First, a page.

A New IDEA: An Education Policy Addressing Disparities - A Case Study of Local Educational Agencies Choices Regarding Early Intervening Services Michelle Green Clark Maternal and Child Health (MCH) LeadershipTeam April 10, 2006Slide 2
Objectives Clear comprehension of disproportionality in a custom curriculum Understand new financing stream for Early Intervening Services (EIS) in the Individual Disability Education Improvement Act of 2004 (IDEA) Present conceivable choice for EIS that will highlight new mediations in early youth instruction Understand significant partners\' enthusiasm for EIS subsidizing Highlight arrangement of one nearby school boardSlide 3
How is training approach MCH strategy? Relationship amongst training and wellbeing Correlation of proficiency and wellbeing Educational fulfillment and wellbeing variationsSlide 4
Problem Disparity between overall public and specialized curriculum populace Inappropriate distinguishing proof in a specialized curriculum Restricted situations versus general trainingSlide 5
Disproportionality Significant disproportional over-representation taking into account race or ethnicity: Identification of youngsters with incapacities Placement in a specific training setting Disciplinary activity, including suspension/ejectionSlide 6
Role of Government Federal level State level Local training power (LEA) level Parent partSlide 7
Individual Disability Education Improvement Act of 2004 1975 – Education for All Handicapped Children Act 1997 – Individual Disabilities Education Act 2001 – President\'s Commission on Special Education 2005 – on July 1, Individual Disability Education Improvement Act of 2004Slide 8
IDEA Early Intervening Services (EIS) 613(f)(1) Effective July 1, 2005 Final rules summer 2006 States offer own transitory rule Disproportionality exists - 15% of Part B Federal Dollars Students K-12 (accentuation K-3)Slide 9
Case Study: Montgomery County, MDSlide 10
Montgomery County Largest populace and riches in Maryland 13% of 139,387 understudies get custom curriculum Operating Budget is $1.7B - $11,535 per understudy High performing understudies Both racially and ethnically differingSlide 11
Montgomery County Public School System MCPSa, 2005Slide 12
Source of every single instructive asset in MCPS Source of all specialized curriculum reserves in MCPS MCPSb, 2005Slide 13
Special Education and Total MCPS Enrollment by Racial/Ethnic Group, Gender, and Special Services, 2005 MCPSa, 2005Slide 14
Montgomery County Disproportional in each of the 3 classesSlide 15
Special Education Enrollment by Racial Group – African American, 2005 MSDE STANDARD FOR MCPS MCPSa, 2005Slide 16
Suspension Rate by Racial/Ethnic Group MCPSa, 2005Slide 17
Least Restrictive Environment (LRE) An Enrollment by Racial/Ethnic Group MCPSa, 2005Slide 18
Definition of EIS Professional advancement for educators and other school staff to empower such work force to convey experimentally based scholarly guideline and behavioral intercessions , including deductively based proficiency guideline , and, where suitable, guideline on the utilization of versatile and instructional programming Providing instructive and behavioral assessments , administrations, and backings , including logically based proficiency directions IDEA, 2004, 613(f)(1)Slide 19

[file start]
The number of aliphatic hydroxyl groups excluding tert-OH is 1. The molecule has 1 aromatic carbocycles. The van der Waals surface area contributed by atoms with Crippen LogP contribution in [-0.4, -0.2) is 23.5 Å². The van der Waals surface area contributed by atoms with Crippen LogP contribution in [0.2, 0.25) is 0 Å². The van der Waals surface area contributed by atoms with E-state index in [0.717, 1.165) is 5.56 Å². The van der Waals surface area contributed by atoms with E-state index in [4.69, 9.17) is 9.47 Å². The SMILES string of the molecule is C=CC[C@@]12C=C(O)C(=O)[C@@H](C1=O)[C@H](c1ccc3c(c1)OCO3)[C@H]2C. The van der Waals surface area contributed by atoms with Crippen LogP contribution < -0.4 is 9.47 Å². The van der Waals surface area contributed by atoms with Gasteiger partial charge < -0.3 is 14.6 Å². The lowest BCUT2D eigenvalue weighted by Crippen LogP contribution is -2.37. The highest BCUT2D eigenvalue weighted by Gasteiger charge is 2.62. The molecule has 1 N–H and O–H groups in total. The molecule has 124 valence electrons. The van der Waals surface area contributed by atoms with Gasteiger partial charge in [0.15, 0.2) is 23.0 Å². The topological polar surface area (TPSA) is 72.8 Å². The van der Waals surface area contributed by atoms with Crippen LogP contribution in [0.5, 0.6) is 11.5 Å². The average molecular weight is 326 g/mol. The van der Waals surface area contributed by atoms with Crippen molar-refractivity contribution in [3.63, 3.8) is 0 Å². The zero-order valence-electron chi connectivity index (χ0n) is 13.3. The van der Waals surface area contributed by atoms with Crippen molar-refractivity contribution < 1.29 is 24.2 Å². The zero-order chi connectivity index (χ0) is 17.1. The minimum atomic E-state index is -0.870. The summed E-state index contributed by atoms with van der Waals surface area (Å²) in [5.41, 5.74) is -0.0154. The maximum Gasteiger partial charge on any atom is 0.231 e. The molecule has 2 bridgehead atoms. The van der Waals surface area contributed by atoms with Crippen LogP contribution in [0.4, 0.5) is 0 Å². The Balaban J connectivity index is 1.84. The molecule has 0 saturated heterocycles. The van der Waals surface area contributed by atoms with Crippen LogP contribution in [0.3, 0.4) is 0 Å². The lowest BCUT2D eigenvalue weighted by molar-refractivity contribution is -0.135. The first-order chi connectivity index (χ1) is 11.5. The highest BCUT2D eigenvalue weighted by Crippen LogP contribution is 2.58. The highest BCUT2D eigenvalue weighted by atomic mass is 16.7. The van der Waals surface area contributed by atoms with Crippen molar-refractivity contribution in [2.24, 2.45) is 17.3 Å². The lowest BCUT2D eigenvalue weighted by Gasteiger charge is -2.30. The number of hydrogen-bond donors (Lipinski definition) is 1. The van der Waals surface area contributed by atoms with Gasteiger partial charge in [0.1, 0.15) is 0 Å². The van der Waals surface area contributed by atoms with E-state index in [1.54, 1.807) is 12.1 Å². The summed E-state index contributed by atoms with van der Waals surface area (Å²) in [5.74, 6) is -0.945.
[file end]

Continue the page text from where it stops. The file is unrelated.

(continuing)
Identifying EIS Options Interviewed neighborhood instructive approach pioneers at elected, state, and nearby level Interviewed 3 separate analysts with awards coordinated by OSEP Specifically took a gander at energy in Maryland and where EIS administrations may go locallySlide 20
Options for EIS Identified Response to Intervention (RtI) Positive Behavioral Interventions and Supports (PBIS) Special Education programming (4GL)Slide 21
Response to Intervention (RtI) High quality guideline coordinated to understudies needs. Use information in regards to understudy learning after some time to settle on critical instructive choices, including qualification for a specialized curriculum administrations for understudies with particular learning inabilities (SLD).Slide 22
Problem Solving Process Define the Problem (Screening and Diagnostic Assessments) What is the issue and why is it happening? Assess (Progress Monitoring Assessment) Develop a Plan (Goal Setting and Planning) What are we going to do ? Did our arrangement work? Actualize Plan (Treatment Integrity) Carry out the mediation Tilly, 2005Slide 23
Response to Intervention: A Three-layered Model Research-based direction as a rule training classroom Klingner & Orosco, 2006Slide 24
Research-based guideline at the primary level is for all understudies and comprises of unequivocal direction in: phonological mindfulness the alphabetic standard (letter-sound correspondence) familiarity with associated writings vocabulary improvement cognizance Tier 1 first Tier Klingner & Orosco, 2006Slide 25